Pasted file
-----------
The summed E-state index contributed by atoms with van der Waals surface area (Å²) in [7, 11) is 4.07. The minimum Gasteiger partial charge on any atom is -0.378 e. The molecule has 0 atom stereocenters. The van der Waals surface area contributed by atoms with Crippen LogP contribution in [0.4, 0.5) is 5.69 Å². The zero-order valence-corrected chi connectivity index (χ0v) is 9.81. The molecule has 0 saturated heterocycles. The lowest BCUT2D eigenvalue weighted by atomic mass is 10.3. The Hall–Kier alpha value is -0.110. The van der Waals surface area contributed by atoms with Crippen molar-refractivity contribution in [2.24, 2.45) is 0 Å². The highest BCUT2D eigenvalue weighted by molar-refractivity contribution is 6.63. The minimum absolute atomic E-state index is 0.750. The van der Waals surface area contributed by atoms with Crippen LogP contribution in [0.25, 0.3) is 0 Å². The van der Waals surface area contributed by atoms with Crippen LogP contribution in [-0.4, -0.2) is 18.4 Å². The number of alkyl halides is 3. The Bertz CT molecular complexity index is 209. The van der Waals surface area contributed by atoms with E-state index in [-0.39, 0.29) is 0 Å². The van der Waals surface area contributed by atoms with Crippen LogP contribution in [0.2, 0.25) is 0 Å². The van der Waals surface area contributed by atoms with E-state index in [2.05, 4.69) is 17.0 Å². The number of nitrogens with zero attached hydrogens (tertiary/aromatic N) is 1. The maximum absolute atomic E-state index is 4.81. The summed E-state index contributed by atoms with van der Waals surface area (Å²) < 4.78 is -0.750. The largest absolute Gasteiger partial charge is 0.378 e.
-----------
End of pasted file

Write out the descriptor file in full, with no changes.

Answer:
The summed E-state index contributed by atoms with van der Waals surface area (Å²) in [7, 11) is 4.07. The minimum Gasteiger partial charge on any atom is -0.378 e. The molecule has 0 atom stereocenters. The van der Waals surface area contributed by atoms with Crippen LogP contribution in [0.4, 0.5) is 5.69 Å². The zero-order valence-corrected chi connectivity index (χ0v) is 9.81. The molecule has 0 saturated heterocycles. The lowest BCUT2D eigenvalue weighted by atomic mass is 10.3. The Hall–Kier alpha value is -0.110. The van der Waals surface area contributed by atoms with Crippen molar-refractivity contribution in [2.24, 2.45) is 0 Å². The highest BCUT2D eigenvalue weighted by molar-refractivity contribution is 6.63. The minimum absolute atomic E-state index is 0.750. The van der Waals surface area contributed by atoms with Crippen LogP contribution in [0.25, 0.3) is 0 Å². The van der Waals surface area contributed by atoms with Crippen LogP contribution in [-0.4, -0.2) is 18.4 Å². The number of alkyl halides is 3. The Bertz CT molecular complexity index is 209. The van der Waals surface area contributed by atoms with E-state index in [-0.39, 0.29) is 0 Å². The van der Waals surface area contributed by atoms with Crippen LogP contribution in [0.2, 0.25) is 0 Å². The van der Waals surface area contributed by atoms with E-state index in [2.05, 4.69) is 17.0 Å². The number of nitrogens with zero attached hydrogens (tertiary/aromatic N) is 1. The maximum absolute atomic E-state index is 4.81. The summed E-state index contributed by atoms with van der Waals surface area (Å²) < 4.78 is -0.750. The largest absolute Gasteiger partial charge is 0.378 e.